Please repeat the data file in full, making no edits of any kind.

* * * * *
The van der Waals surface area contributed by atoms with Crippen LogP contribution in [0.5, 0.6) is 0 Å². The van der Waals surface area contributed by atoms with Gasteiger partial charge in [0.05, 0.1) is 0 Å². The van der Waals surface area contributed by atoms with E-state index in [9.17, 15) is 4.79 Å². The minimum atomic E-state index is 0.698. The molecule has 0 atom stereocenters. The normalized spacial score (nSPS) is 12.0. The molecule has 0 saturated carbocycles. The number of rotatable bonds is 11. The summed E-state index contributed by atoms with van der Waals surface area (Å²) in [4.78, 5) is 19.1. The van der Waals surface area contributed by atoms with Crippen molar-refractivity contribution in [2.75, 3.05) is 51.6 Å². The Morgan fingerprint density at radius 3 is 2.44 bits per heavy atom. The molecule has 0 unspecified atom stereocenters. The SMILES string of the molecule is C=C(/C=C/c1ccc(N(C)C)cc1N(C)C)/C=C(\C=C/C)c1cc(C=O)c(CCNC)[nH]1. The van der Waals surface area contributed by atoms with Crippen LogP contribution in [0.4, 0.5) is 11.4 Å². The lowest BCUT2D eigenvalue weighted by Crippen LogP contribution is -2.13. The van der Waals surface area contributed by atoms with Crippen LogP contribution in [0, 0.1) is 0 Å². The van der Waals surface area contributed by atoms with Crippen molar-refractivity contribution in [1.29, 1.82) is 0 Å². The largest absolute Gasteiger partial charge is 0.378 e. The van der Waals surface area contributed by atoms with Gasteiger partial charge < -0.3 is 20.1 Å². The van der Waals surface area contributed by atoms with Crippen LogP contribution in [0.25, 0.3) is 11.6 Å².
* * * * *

The van der Waals surface area contributed by atoms with Crippen LogP contribution in [0.5, 0.6) is 0 Å². The van der Waals surface area contributed by atoms with Gasteiger partial charge in [0.05, 0.1) is 0 Å². The van der Waals surface area contributed by atoms with E-state index in [9.17, 15) is 4.79 Å². The minimum atomic E-state index is 0.698. The molecule has 0 atom stereocenters. The normalized spacial score (nSPS) is 12.0. The molecule has 0 saturated carbocycles. The number of rotatable bonds is 11. The summed E-state index contributed by atoms with van der Waals surface area (Å²) in [4.78, 5) is 19.1. The van der Waals surface area contributed by atoms with Crippen molar-refractivity contribution in [2.75, 3.05) is 51.6 Å². The Morgan fingerprint density at radius 3 is 2.44 bits per heavy atom. The molecule has 0 unspecified atom stereocenters. The SMILES string of the molecule is C=C(/C=C/c1ccc(N(C)C)cc1N(C)C)/C=C(\C=C/C)c1cc(C=O)c(CCNC)[nH]1. The van der Waals surface area contributed by atoms with Crippen LogP contribution in [0.4, 0.5) is 11.4 Å². The lowest BCUT2D eigenvalue weighted by Crippen LogP contribution is -2.13. The van der Waals surface area contributed by atoms with Crippen LogP contribution in [0, 0.1) is 0 Å². The van der Waals surface area contributed by atoms with Crippen molar-refractivity contribution in [1.29, 1.82) is 0 Å². The largest absolute Gasteiger partial charge is 0.378 e. The van der Waals surface area contributed by atoms with Gasteiger partial charge < -0.3 is 20.1 Å². The van der Waals surface area contributed by atoms with Crippen LogP contribution in [0.25, 0.3) is 11.6 Å².